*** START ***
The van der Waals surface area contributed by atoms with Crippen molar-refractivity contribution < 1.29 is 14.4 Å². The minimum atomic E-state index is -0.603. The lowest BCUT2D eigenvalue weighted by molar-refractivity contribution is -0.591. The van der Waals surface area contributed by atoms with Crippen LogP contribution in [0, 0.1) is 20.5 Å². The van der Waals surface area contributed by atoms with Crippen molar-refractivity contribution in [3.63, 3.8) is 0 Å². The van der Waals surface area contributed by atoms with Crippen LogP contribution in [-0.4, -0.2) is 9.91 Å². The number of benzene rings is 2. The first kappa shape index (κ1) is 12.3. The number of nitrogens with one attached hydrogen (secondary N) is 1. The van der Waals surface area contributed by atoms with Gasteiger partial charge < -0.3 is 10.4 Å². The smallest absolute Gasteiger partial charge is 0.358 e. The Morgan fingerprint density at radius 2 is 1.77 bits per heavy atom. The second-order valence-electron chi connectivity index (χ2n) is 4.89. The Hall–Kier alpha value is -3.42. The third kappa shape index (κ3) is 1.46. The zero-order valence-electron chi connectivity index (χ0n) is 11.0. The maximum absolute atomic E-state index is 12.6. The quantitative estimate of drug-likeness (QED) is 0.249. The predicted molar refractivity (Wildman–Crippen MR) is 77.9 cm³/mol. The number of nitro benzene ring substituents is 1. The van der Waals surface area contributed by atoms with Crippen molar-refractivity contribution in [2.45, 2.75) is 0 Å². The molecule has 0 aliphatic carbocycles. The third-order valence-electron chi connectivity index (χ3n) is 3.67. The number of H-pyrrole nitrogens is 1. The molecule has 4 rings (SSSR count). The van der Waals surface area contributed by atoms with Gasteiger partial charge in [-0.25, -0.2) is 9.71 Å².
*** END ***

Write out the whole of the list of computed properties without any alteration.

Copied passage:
The van der Waals surface area contributed by atoms with Crippen molar-refractivity contribution < 1.29 is 14.4 Å². The minimum atomic E-state index is -0.603. The lowest BCUT2D eigenvalue weighted by molar-refractivity contribution is -0.591. The van der Waals surface area contributed by atoms with Crippen LogP contribution in [0, 0.1) is 20.5 Å². The van der Waals surface area contributed by atoms with Crippen molar-refractivity contribution in [3.63, 3.8) is 0 Å². The van der Waals surface area contributed by atoms with Crippen LogP contribution in [-0.4, -0.2) is 9.91 Å². The number of benzene rings is 2. The first kappa shape index (κ1) is 12.3. The number of nitrogens with one attached hydrogen (secondary N) is 1. The van der Waals surface area contributed by atoms with Gasteiger partial charge < -0.3 is 10.4 Å². The smallest absolute Gasteiger partial charge is 0.358 e. The Morgan fingerprint density at radius 2 is 1.77 bits per heavy atom. The second-order valence-electron chi connectivity index (χ2n) is 4.89. The Hall–Kier alpha value is -3.42. The third kappa shape index (κ3) is 1.46. The zero-order valence-electron chi connectivity index (χ0n) is 11.0. The maximum absolute atomic E-state index is 12.6. The quantitative estimate of drug-likeness (QED) is 0.249. The predicted molar refractivity (Wildman–Crippen MR) is 77.9 cm³/mol. The number of nitro benzene ring substituents is 1. The van der Waals surface area contributed by atoms with Crippen molar-refractivity contribution in [2.45, 2.75) is 0 Å². The molecule has 0 aliphatic carbocycles. The third-order valence-electron chi connectivity index (χ3n) is 3.67. The number of H-pyrrole nitrogens is 1. The molecule has 4 rings (SSSR count). The van der Waals surface area contributed by atoms with Gasteiger partial charge in [-0.25, -0.2) is 9.71 Å².